Posts Tagged ‘Company Brand’

Guarantee A Great Cultural Fit With These 5 Interview Questions

Thursday, December 17th, 2015

Business meeting.

Tom Sheehan, CAI’s HR Business Partner, shares the questions you should be asking your candidates to gauge whether they will be a strong cultural match for your business.

According to a study by Leadership IQ, 46% of newly-hired employees failed within 18 months, and contrary to popular belief only 11% failed due to technical skills.   The majority of the 20,000 new hires tracked in this study failed for interpersonal/fit issues.  As I once heard it put, “you’re hired for what you know and fired for who you are.”

As a result, it’s absolutely critical that all managers in your organization, especially anyone involved with interviewing potential employees, have a good grasp of your company’s culture and refer back to it throughout the hiring process.  HR leaders need to ensure that all leaders understand and can articulate the founding principles of your culture, and that they know how to effectively test for these principles when they are interviewing candidates. It’s also important to include culture-based questions in every interview round. Here are five interview questions that should help assess ‘culture fit:’

1. What was the most frustrating thing about working at your last company?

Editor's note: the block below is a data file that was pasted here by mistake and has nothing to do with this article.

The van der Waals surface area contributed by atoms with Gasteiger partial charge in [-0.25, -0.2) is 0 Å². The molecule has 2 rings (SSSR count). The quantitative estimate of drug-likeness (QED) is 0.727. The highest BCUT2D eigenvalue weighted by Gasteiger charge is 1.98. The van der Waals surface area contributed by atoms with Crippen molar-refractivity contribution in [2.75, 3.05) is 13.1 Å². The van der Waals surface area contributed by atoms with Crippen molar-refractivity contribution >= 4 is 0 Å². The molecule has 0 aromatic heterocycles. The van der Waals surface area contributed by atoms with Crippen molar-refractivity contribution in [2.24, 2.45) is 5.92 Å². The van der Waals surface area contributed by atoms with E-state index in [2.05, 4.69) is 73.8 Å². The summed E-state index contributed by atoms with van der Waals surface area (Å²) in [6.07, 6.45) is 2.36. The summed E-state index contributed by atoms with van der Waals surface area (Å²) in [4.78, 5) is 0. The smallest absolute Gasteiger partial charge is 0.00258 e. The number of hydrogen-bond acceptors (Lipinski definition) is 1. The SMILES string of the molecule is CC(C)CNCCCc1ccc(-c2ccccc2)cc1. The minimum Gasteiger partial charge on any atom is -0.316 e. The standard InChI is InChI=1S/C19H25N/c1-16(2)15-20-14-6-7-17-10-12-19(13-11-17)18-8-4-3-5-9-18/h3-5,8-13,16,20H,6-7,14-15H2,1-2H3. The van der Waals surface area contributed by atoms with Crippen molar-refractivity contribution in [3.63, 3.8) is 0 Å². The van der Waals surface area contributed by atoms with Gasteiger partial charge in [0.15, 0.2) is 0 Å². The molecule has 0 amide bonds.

If the candidate expresses frustration about the amount of corporate email, daily meetings, or anything else that your company also has, you can probably assume this candidate isn’t a good fit for your company.

2. Describe your ideal work environment. What is the single most important factor that must be present for you to be successful at your job?

Personal work environment preferences can vary greatly. Some people like a set schedule while others require a great deal of scheduling flexibility. Some don’t mind travel while others do not want any travel at all. Some employees like working for a smaller more personal company while others prefer being part of a larger organization.

3. What is your preferred work style: alone or part of a team? If you could divide your work time, what percentage would you assign to each?

Most jobs are a mixture of working alone and working on a team. However, the mix can vary widely. Knowing if a person prefers working alone most of the time is critical in a job where most of the work is done as a team. The opposite is also true.

4. What characteristics would you ideally want to have in a boss? Describe the management style that brings out your best work.

Some job candidates have a strong preference in the kind of manager they like to work with and the ones they don’t. For example, trying to fit an autocratic manager with an employee who likes a democratic style can be a recipe for a difficult working relationship.

5. When working in a team, describe the role you most often play? How would your co-workers describe the role you play on the team?

Most people have a preferred role when it comes to being a part of a team. It might be as leader, a coordinator, or an implementer. It is good to know what their preference is and if they are able to adapt their approach.